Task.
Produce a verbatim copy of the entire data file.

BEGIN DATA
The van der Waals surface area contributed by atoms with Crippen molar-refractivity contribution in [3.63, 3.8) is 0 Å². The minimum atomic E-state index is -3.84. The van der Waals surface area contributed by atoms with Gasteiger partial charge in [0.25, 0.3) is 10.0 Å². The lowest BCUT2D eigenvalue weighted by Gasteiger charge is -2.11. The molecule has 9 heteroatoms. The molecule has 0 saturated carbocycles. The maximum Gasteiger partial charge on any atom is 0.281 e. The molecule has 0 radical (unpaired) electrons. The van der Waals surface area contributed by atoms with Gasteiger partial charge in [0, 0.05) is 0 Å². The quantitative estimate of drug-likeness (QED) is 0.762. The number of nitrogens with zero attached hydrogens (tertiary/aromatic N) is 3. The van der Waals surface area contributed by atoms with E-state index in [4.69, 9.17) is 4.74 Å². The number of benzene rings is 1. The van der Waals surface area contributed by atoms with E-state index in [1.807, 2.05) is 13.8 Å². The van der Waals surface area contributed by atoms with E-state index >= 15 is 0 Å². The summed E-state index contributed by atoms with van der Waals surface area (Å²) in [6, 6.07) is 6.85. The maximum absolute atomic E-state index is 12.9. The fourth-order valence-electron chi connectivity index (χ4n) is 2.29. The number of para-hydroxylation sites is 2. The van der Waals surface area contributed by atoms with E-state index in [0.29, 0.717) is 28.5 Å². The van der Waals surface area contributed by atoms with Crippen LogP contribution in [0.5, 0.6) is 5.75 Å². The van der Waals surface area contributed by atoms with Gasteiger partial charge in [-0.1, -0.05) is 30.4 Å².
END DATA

The van der Waals surface area contributed by atoms with Crippen molar-refractivity contribution in [3.63, 3.8) is 0 Å². The minimum atomic E-state index is -3.84. The van der Waals surface area contributed by atoms with Gasteiger partial charge in [0.25, 0.3) is 10.0 Å². The lowest BCUT2D eigenvalue weighted by Gasteiger charge is -2.11. The molecule has 9 heteroatoms. The molecule has 0 saturated carbocycles. The maximum Gasteiger partial charge on any atom is 0.281 e. The molecule has 0 radical (unpaired) electrons. The van der Waals surface area contributed by atoms with Gasteiger partial charge in [0, 0.05) is 0 Å². The quantitative estimate of drug-likeness (QED) is 0.762. The number of nitrogens with zero attached hydrogens (tertiary/aromatic N) is 3. The van der Waals surface area contributed by atoms with E-state index in [4.69, 9.17) is 4.74 Å². The number of benzene rings is 1. The van der Waals surface area contributed by atoms with E-state index in [1.807, 2.05) is 13.8 Å². The van der Waals surface area contributed by atoms with E-state index >= 15 is 0 Å². The summed E-state index contributed by atoms with van der Waals surface area (Å²) in [6, 6.07) is 6.85. The maximum absolute atomic E-state index is 12.9. The fourth-order valence-electron chi connectivity index (χ4n) is 2.29. The number of para-hydroxylation sites is 2. The van der Waals surface area contributed by atoms with E-state index in [0.29, 0.717) is 28.5 Å². The van der Waals surface area contributed by atoms with Crippen LogP contribution in [0.5, 0.6) is 5.75 Å². The van der Waals surface area contributed by atoms with Gasteiger partial charge in [-0.1, -0.05) is 30.4 Å².